Democracy has to be born anew in every generation,
and education is its midwife.
The Democracy Commitment and the American Democracy Project are pleased to announce a new teacher education effort and strand at their national meeting established to forge and strengthen democratic education and civic engagement in teacher preparation at two- and four-year member institutions.
Educators are the primary stewards of democracy. Since the birth of the republic, we have charged schools with preparing students for lives of democratic citizenship. This charge has regrettably devolved into the “mechanics” of citizenship, and even this narrow approach is increasingly crowded out of the classroom by accountability mandates. Nonetheless, citizenship is more than elections. Democracy, as Dewey stated, is first and foremost a form of associational life, not a system of government. Teaching and learning in our schools must address this rich vision.
This challenge is exacerbated by the way future teachers are taught. The “science” of teaching, advanced by Thorndike and others, has come to dominate the American classroom, undermining a more learning-centered, developmental paradigm advanced by Dewey. The relentless quest for accountability drives Teacher Education programs, just as it dominates American classrooms.
A unique opportunity to ameliorate these trends can be found in two national civic engagement projects: The Democracy Commitment (TDC) of community colleges and the American Democracy Project (ADP) of state colleges and universities. These two sectors of American higher education are making a concerted re-commitment to democratic education and civic engagement. This commitment must be pursued in Teacher Education. State comprehensive colleges are the largest providers of trained teachers for American classrooms, and fully half of their graduates transfer into their programs from their local community college. Currently, at least 50% of teachers have taken courses at community colleges.
An alliance between teacher educators in these two systems can help to recalibrate the way classroom teachers are educated in this country, with great promise for reinvigorating democracy in our classrooms, and in our communities. Four domains are ripe for organizing, and for projects and interactions among the partners:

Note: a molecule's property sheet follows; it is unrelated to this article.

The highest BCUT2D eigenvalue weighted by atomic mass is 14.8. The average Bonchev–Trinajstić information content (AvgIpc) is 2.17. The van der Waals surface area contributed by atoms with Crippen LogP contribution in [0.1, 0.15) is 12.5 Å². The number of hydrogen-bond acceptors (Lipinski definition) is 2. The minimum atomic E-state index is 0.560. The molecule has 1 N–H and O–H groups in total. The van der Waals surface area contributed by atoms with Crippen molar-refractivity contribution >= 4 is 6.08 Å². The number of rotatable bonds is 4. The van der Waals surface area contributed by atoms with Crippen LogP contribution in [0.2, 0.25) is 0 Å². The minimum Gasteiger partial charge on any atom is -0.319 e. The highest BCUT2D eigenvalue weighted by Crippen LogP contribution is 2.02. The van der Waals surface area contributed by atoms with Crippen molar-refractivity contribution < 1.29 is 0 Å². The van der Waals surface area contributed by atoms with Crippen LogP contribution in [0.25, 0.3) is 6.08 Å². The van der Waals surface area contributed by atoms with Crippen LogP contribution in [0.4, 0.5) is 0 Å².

We are seeking faculty and staff in TDC and ADP institutions who will join in this work. Two levels of involvement are requested: participation in a national dialogue on these issues, including participation in an ongoing workgroup and in the annual ADP/TDC meeting and partnership development at the local level through 2+2 interactions.
2014 American Democracy Project and The Democracy Commitment Joint National Meeting Thursday, June 5 to Saturday, June 7, 2014
Marriott Louisville Downtown, Louisville, Kentucky.
Theme: “Forging Civic Pathways for Students between Our Institutions.”
This theme is made for us! We invite teacher education faculty and staff at TDC and ADP institutions to join us in Louisville. Better yet! We invite teacher education faculty and staff to submit presentation proposals that address any of the Teacher Education Joint Initiative four domains: programs, partnerships, pipelines, and policies.
Information about the meeting theme, call for proposals and logistics and other information go here.
Note: The deadline for presentation proposal submissions is Sunday, February 16, 2014 at 11:59 PM Eastern.
We would be happy to talk with you about this exciting new initiative, to learn about your work and ideas and how you might join us in this work.
Please be in touch, and see you in Louisville!
Jolanda Westerhof, Ph.D.
Director of Teacher Education
American Association of State Colleges and Universities (AASCU)
Bernie Ronan, Ph.D.
Associate Vice Chancellor, Public Affairs, Maricopa Community Colleges
Co-Founder, The Democracy Commitment